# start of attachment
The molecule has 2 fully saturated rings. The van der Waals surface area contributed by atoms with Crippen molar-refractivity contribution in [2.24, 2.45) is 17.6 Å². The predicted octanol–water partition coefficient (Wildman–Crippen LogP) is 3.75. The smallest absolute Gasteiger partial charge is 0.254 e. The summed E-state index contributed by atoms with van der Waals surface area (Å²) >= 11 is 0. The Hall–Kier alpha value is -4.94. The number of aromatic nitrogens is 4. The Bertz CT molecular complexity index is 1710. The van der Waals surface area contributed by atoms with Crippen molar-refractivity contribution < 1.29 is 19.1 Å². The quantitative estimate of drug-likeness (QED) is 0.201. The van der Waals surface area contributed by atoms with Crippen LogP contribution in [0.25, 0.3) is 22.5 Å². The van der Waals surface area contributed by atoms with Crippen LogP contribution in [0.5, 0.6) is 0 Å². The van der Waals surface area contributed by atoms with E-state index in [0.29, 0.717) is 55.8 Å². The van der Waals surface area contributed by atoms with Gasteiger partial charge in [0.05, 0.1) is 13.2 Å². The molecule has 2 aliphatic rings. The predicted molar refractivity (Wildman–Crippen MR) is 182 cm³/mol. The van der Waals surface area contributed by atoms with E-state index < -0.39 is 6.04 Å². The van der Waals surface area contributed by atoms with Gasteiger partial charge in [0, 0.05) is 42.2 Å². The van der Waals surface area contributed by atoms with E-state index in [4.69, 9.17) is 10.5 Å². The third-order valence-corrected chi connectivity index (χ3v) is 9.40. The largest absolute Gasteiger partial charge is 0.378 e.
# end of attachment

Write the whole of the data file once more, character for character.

The molecule has 2 fully saturated rings. The van der Waals surface area contributed by atoms with Crippen molar-refractivity contribution in [2.24, 2.45) is 17.6 Å². The predicted octanol–water partition coefficient (Wildman–Crippen LogP) is 3.75. The smallest absolute Gasteiger partial charge is 0.254 e. The summed E-state index contributed by atoms with van der Waals surface area (Å²) >= 11 is 0. The Hall–Kier alpha value is -4.94. The number of aromatic nitrogens is 4. The Bertz CT molecular complexity index is 1710. The van der Waals surface area contributed by atoms with Crippen molar-refractivity contribution < 1.29 is 19.1 Å². The quantitative estimate of drug-likeness (QED) is 0.201. The van der Waals surface area contributed by atoms with Crippen LogP contribution in [0.25, 0.3) is 22.5 Å². The van der Waals surface area contributed by atoms with Crippen LogP contribution in [0.5, 0.6) is 0 Å². The van der Waals surface area contributed by atoms with E-state index in [0.29, 0.717) is 55.8 Å². The van der Waals surface area contributed by atoms with Gasteiger partial charge in [0.05, 0.1) is 13.2 Å². The molecule has 2 aliphatic rings. The predicted molar refractivity (Wildman–Crippen MR) is 182 cm³/mol. The van der Waals surface area contributed by atoms with E-state index < -0.39 is 6.04 Å². The van der Waals surface area contributed by atoms with Gasteiger partial charge in [0, 0.05) is 42.2 Å². The van der Waals surface area contributed by atoms with E-state index in [4.69, 9.17) is 10.5 Å². The third-order valence-corrected chi connectivity index (χ3v) is 9.40. The largest absolute Gasteiger partial charge is 0.378 e.